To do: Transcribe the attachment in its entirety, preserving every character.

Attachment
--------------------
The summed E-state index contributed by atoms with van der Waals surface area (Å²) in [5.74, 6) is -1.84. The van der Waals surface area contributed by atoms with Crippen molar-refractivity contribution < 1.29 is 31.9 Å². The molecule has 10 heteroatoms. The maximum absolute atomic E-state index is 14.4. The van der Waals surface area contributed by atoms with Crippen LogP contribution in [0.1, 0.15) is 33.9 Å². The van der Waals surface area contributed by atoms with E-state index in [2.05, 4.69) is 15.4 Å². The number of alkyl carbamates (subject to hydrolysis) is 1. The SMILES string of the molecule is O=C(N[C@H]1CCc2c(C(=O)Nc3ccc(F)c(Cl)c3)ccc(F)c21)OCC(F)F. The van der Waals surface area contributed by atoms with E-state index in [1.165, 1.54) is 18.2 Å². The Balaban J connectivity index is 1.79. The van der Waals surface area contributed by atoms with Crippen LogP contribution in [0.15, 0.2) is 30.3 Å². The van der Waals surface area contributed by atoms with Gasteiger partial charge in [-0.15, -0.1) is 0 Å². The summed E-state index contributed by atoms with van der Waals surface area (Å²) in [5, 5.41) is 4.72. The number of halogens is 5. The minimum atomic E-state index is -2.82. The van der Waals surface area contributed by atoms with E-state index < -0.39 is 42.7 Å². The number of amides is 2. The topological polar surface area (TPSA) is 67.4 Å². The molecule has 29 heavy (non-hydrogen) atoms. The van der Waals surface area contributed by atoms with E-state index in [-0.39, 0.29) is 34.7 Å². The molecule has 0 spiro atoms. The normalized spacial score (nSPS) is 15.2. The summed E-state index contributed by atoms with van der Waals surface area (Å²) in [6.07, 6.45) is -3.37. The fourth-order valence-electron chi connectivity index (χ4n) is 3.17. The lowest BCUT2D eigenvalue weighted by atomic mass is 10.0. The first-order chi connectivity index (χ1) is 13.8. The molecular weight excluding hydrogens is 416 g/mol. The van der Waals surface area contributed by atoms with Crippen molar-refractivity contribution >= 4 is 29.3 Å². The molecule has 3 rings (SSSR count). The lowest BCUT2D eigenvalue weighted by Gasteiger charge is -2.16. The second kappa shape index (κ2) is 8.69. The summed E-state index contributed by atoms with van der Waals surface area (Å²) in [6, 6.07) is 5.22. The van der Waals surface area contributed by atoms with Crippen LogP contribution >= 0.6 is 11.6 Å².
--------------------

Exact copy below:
The summed E-state index contributed by atoms with van der Waals surface area (Å²) in [5.74, 6) is -1.84. The van der Waals surface area contributed by atoms with Crippen molar-refractivity contribution < 1.29 is 31.9 Å². The molecule has 10 heteroatoms. The maximum absolute atomic E-state index is 14.4. The van der Waals surface area contributed by atoms with Crippen LogP contribution in [0.1, 0.15) is 33.9 Å². The van der Waals surface area contributed by atoms with E-state index in [2.05, 4.69) is 15.4 Å². The number of alkyl carbamates (subject to hydrolysis) is 1. The SMILES string of the molecule is O=C(N[C@H]1CCc2c(C(=O)Nc3ccc(F)c(Cl)c3)ccc(F)c21)OCC(F)F. The van der Waals surface area contributed by atoms with E-state index in [1.165, 1.54) is 18.2 Å². The Balaban J connectivity index is 1.79. The van der Waals surface area contributed by atoms with Crippen LogP contribution in [0.15, 0.2) is 30.3 Å². The van der Waals surface area contributed by atoms with Gasteiger partial charge in [-0.15, -0.1) is 0 Å². The summed E-state index contributed by atoms with van der Waals surface area (Å²) in [5, 5.41) is 4.72. The number of halogens is 5. The minimum atomic E-state index is -2.82. The van der Waals surface area contributed by atoms with E-state index < -0.39 is 42.7 Å². The number of amides is 2. The topological polar surface area (TPSA) is 67.4 Å². The molecule has 29 heavy (non-hydrogen) atoms. The van der Waals surface area contributed by atoms with E-state index in [-0.39, 0.29) is 34.7 Å². The molecule has 0 spiro atoms. The normalized spacial score (nSPS) is 15.2. The summed E-state index contributed by atoms with van der Waals surface area (Å²) in [6.07, 6.45) is -3.37. The fourth-order valence-electron chi connectivity index (χ4n) is 3.17. The lowest BCUT2D eigenvalue weighted by atomic mass is 10.0. The first-order chi connectivity index (χ1) is 13.8. The molecular weight excluding hydrogens is 416 g/mol. The van der Waals surface area contributed by atoms with Crippen molar-refractivity contribution >= 4 is 29.3 Å². The molecule has 3 rings (SSSR count). The lowest BCUT2D eigenvalue weighted by Gasteiger charge is -2.16. The second kappa shape index (κ2) is 8.69. The summed E-state index contributed by atoms with van der Waals surface area (Å²) in [6, 6.07) is 5.22. The van der Waals surface area contributed by atoms with Crippen LogP contribution >= 0.6 is 11.6 Å².